Capacitance / Stray Capacitance.
Capacitance is the storage of electricity in a capacitor. Capacitance in the earth is referred to as stray capacitance. Stray capacitance describes the storage of an electrical charge on the ground due to a natural difference of pressure (static electricity).
Capacitor / Condenser.
The descriptive term of either of two devices or apparatuses: (1) An accumulator of electrical energy which stores a charge in an electrostatic field, or; (2) an apparatus consisting of two or more conducting surfaces (electrode plates) separated by an insulating material called the dielectric.
The descriptive term of either of two quantities: (1) The quantity of positive or negative ions in or on an object, or (2) the quantity of electricity residing on an electrostatically charged body. The unit of measure of these quantities is the coulomb.
Clean Power Supply.
A well-regulated and filtered AC-to-DC converter power supply.
Any low resistance material, normally in the form of metal wires or drawn rectangular bars, that easily allows the flow of current.
Corner-Ground or Grounded B-Phase Delta System.
A 3-phase delta connection is the apparent series-connection of the three single-phase AC sources in a 3-phase AC electrical power distribution system in which the terminal connections (winding end connections) within an alternator, transformer, motor, or heating bank are triangular like the Greek letter delta (D). In a corner ground delta system, the center phase (high-point in the delta symbol) is referenced (connected) to earth ground through a grounding electrode system.
Also referred to as a CT or doughnut transformer, this is an instrument transformer with a primary winding that is the current-carrying conductor of the line current to be measured. The secondary winding is connected to a meter or device, which indicates the measure of current or monitors the changes in the line current.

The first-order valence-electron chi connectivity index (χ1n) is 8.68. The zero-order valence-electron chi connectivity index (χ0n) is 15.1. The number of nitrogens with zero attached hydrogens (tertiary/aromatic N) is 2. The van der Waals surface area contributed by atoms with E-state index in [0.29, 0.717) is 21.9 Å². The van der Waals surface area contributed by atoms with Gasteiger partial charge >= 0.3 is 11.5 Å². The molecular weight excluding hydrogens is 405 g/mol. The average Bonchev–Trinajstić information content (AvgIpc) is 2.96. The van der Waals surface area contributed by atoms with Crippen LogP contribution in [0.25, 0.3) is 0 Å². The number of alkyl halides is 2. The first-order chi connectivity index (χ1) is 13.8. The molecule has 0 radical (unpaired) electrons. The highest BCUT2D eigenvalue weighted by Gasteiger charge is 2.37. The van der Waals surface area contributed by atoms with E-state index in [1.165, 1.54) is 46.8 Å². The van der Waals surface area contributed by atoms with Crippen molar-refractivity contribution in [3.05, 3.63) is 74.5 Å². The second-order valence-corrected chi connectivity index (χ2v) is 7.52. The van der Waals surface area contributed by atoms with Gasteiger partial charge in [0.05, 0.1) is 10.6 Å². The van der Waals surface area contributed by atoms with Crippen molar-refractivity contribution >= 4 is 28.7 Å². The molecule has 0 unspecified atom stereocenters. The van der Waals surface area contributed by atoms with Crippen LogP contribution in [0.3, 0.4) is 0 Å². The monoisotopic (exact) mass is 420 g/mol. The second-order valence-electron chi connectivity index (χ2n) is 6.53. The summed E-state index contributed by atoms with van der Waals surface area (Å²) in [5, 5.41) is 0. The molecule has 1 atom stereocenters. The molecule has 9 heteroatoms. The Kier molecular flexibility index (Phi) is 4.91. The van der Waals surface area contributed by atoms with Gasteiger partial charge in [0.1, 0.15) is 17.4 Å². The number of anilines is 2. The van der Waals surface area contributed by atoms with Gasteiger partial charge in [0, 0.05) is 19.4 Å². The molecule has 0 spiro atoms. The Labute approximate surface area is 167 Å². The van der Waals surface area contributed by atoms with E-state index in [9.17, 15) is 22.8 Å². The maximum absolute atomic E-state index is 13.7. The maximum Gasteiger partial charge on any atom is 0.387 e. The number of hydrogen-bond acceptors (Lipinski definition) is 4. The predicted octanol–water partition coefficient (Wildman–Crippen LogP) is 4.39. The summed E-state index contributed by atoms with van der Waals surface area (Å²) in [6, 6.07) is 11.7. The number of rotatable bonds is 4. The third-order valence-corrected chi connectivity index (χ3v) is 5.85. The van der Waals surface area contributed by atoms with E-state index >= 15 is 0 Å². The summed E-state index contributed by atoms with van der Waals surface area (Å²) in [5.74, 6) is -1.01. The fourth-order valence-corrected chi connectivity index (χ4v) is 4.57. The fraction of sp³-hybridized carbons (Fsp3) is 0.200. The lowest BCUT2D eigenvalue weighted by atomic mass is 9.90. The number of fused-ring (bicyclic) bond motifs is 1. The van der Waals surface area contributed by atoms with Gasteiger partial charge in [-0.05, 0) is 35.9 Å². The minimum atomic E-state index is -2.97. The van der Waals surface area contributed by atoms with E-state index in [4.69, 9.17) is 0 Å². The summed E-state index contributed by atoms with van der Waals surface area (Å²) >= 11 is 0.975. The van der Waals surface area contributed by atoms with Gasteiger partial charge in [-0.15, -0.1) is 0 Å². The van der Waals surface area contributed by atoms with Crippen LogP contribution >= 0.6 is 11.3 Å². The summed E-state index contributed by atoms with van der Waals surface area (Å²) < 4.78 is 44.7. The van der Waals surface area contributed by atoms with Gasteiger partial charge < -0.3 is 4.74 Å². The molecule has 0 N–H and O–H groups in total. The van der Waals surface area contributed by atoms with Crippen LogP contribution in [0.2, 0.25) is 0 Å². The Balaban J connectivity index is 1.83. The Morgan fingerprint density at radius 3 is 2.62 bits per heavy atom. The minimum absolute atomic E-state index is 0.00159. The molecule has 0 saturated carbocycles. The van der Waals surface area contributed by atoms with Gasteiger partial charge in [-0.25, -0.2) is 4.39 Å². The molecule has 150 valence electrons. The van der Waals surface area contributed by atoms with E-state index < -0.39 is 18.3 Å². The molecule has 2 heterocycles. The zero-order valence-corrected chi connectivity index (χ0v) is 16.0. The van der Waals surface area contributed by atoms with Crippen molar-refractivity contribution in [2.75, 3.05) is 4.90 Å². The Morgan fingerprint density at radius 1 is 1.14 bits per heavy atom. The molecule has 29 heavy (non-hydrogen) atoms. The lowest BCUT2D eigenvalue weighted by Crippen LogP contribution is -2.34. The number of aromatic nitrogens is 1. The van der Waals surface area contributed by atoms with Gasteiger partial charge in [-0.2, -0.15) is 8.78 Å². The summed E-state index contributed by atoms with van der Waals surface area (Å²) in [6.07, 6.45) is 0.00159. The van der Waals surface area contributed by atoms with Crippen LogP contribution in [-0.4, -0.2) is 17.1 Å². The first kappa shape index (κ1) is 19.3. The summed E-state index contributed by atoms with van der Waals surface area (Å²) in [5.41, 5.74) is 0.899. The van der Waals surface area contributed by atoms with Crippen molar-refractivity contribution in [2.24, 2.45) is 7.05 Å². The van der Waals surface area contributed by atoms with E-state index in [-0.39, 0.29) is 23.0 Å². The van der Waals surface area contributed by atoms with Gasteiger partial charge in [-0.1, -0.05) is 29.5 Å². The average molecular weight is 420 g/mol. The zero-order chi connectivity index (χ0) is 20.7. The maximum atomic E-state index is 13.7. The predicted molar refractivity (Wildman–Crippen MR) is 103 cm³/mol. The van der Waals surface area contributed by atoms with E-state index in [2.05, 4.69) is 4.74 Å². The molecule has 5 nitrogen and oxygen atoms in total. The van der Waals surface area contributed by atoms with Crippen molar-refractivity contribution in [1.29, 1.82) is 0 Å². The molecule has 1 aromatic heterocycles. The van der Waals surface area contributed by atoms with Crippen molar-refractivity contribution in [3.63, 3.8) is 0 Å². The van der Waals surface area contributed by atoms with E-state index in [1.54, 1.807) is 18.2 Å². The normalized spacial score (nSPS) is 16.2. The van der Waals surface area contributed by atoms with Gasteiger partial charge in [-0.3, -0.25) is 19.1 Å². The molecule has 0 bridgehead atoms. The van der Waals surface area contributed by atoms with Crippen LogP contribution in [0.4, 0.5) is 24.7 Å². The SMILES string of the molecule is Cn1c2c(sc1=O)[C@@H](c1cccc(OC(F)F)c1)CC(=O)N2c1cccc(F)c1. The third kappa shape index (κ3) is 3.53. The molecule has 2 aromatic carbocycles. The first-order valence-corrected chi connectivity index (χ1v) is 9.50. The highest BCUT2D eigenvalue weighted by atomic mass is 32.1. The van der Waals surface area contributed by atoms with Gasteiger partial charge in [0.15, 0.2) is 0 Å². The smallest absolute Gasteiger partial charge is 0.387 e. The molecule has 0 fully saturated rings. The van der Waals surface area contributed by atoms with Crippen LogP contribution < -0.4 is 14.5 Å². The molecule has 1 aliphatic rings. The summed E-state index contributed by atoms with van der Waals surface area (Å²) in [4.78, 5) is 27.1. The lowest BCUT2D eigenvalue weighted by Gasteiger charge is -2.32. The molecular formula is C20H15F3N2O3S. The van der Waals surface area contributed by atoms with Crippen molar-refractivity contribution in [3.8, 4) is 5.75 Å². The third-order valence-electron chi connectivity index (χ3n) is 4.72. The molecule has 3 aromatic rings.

The processor inside a PLC that performs math and logic functions.
Combination Controller. An electric motor controller with separate overload protection, the branch-circuit short-circuit/ground-fault protection, and the required safety disconnecting means — all located in a common enclosure.
Continuous Duty. If an electric motor is nameplate-rated with this type of duty cycle, it is rated to operate at a substantially constant load for an indefinitely long time.
Counter-Electromotive Force (CEMF). Normally abbreviated to the acronym CEMF, this term describes the electrical pressure or force that opposes electron flow through a circuit conductor.
Counter-Voltage. The voltage induced in the stator windings of an electric motor by the sweeping electromagnetic field of the turning rotor windings ― counter-electromotive force. When the electric motor operates at no load, the turning speed of the rotor approaches the synchronous speed of the stator windings’ rotating electromagnetic field: the counter voltage is at its maximum. When the electric motor is forced into the locked rotor, there is no counter voltage in the stator windings: the stator circuit impedance is limited to the wire resistance of the winding assembly.
A parallel circuit used to split the current amongst several branches.
The capacitor resisting the sinusoidal current and is symbolized by XC.
A measurement of the capacitor’s ability to store a charge.